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Production designers panel for Oscar nominated films


The American Cinematheque in association with the Art Directors Guild and the Set Decorators Society of America presented its first ever-panel of Oscar-nominated art directors and set decorators on March 4 at the American Cinematheque in the Grauman’s Hollywood Egyptian Theater. The program included screening excerpts from this year’s five Oscar-nominated films for art direction. The discussion focused on understanding and appreciating the vision and craft of the artists honored by those nominations.Art Director Guild president Thomas A. Walsh, who moderated, listed the many disciplines—from architect to engineer, designer to sculptor, historian to survivor—employed by production designers, art directors and set decorators in their quest to create authentic worlds.During the discussion, Good Night, and Good Luck production designer Jim Bissell and set decorator Jan Pascale told how they constructed a set that allowed free-flowing camera movement while reinforcing the thematic concept that the corporate presence was always part of the newsroom. They concentrated on gray-scale values, not actual colors, since the film was presented in black and white, and they elicited a promise that no color photos would be taken on set.Production designer Stuart Craig and set decorator Stephanie McMillan have designed all the Harry Potter films, so they brought a continuity of vision to Harry Potter and the Goblet of Fire. “The details are in the book,” said Craig. “We have expanded and given the films an epic proportion.” The film’s sets that are almost 100-percent built, he added.Production designer Sarah Greenwood and set decorator Katie Spencer had some of the great manor houses of Britain to work with for Pride and Prejudice. But because of the historic nature of the locations, they often had to build sets within sets in order to maintain both the integrity of the buildings and the artistic vision of the film.Production designer Grant Major, art director/set decorator Dan Hennah and art director Simon Bright had to create two diverse worlds for King Kong: the mysterious island and a retro New York City. They tried to keep the stylistic quality of the original film and bring depth to their design by inventing a back-story.Although it was originally intended that the majority of Memoirs of a Geisha would be shot in Japan, production designer John Myhre and set decorator Gretchen Rau ended up constructing a town on a ranch in Southern California that included 45 two- to three-story buildings and a flowing river. The “back lot” had to look exactly like Japan and when the shoot was finished the site had to be returned to its original state.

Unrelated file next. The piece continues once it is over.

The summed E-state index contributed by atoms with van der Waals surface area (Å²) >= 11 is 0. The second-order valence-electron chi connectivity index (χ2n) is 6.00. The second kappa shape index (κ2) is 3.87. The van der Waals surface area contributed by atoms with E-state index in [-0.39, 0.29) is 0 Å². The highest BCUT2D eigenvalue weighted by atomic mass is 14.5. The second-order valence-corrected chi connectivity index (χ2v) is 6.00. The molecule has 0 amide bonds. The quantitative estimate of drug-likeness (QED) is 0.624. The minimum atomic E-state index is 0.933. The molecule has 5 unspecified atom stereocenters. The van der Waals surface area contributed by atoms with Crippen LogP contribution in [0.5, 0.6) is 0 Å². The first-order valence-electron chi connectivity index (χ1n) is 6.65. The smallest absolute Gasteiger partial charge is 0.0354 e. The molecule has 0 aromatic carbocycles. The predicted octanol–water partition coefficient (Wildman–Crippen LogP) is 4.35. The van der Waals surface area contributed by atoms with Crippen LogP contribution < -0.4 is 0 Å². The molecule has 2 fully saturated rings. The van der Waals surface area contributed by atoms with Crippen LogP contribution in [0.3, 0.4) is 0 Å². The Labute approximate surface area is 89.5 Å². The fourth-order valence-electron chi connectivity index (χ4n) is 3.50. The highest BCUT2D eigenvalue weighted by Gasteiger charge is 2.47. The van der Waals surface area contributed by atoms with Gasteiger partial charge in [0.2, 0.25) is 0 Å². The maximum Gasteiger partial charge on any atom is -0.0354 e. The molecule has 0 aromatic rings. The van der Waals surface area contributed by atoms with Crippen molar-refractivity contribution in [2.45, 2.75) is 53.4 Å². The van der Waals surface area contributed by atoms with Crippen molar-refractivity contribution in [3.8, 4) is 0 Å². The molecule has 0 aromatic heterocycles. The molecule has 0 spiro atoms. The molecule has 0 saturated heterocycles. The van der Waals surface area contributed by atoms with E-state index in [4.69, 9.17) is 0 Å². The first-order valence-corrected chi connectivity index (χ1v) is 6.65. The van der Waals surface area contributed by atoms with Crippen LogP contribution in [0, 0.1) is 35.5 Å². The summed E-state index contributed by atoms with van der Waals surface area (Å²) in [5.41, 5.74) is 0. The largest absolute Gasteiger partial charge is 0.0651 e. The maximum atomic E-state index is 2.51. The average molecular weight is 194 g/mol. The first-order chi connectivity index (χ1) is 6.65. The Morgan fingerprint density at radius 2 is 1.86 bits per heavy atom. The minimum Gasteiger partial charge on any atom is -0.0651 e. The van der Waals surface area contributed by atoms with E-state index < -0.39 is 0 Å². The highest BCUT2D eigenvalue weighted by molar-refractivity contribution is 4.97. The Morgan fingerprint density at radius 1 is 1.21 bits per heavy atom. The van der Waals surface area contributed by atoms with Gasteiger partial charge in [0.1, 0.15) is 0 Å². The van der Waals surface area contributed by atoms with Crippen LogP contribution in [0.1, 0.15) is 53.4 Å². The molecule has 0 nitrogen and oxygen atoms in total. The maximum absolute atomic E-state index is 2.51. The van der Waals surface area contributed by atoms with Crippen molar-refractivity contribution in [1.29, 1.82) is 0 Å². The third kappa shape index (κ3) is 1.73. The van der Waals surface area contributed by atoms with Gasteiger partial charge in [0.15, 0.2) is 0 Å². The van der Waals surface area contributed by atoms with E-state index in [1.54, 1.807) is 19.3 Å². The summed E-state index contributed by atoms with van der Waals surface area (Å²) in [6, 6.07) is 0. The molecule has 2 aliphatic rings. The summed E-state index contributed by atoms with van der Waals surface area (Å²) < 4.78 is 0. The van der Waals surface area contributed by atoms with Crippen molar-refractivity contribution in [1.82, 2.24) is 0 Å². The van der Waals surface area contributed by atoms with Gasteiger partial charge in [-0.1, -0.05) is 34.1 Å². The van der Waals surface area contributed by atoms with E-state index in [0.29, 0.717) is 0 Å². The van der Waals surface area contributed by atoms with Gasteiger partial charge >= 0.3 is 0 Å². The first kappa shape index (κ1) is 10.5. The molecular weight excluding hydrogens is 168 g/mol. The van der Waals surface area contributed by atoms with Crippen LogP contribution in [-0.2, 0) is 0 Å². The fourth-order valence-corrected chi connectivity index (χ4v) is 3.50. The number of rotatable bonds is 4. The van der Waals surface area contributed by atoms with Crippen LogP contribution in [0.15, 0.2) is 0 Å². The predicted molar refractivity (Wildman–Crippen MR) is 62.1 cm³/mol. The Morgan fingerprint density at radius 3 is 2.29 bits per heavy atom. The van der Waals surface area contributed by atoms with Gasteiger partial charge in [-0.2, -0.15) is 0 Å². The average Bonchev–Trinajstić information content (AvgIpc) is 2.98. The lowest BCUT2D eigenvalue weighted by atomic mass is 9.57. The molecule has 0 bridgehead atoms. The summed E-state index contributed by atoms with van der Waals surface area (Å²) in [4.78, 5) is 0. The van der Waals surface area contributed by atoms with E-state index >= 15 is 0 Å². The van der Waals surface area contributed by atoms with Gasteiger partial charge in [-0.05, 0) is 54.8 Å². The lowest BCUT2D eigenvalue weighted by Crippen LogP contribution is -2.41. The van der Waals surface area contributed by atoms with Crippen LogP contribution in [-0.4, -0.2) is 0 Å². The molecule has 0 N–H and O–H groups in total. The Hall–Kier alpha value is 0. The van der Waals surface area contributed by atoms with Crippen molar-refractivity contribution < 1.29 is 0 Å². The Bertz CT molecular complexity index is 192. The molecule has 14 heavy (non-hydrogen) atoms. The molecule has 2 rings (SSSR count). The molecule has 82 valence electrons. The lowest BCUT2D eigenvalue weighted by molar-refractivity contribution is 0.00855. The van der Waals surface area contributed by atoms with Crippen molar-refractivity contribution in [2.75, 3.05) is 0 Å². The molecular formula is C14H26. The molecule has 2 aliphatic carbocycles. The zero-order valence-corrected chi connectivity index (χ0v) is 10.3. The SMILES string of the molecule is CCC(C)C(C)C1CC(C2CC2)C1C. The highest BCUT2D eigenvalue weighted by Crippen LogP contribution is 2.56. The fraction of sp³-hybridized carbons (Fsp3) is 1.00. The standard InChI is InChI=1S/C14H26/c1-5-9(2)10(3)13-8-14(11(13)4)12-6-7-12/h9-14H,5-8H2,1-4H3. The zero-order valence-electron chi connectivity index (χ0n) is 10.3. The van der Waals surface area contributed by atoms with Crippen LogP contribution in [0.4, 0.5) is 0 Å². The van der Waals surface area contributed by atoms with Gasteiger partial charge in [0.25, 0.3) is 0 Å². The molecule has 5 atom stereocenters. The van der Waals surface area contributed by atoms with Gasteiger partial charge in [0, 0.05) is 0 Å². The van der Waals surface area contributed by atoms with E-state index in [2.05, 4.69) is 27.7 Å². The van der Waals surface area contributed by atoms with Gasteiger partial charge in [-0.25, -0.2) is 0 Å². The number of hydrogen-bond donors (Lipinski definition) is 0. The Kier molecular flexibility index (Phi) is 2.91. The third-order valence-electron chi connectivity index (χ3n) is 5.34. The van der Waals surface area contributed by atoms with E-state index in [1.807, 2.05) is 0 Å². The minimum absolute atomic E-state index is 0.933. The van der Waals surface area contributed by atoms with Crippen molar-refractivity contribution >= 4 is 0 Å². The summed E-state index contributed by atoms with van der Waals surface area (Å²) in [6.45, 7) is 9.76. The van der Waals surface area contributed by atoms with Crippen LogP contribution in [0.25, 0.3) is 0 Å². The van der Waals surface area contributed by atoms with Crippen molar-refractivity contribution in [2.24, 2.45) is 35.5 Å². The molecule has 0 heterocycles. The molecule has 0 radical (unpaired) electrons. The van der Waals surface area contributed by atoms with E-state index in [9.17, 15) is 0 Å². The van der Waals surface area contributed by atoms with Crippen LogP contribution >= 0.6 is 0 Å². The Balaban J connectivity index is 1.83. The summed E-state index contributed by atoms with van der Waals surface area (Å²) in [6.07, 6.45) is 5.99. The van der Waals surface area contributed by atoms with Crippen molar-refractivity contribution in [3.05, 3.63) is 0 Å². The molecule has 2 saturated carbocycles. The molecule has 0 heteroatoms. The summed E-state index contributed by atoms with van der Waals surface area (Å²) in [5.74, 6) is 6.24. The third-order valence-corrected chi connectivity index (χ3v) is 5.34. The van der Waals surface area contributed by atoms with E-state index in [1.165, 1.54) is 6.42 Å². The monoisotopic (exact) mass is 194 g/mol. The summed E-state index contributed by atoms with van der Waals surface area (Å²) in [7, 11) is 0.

Written by Mary Ann Skweres

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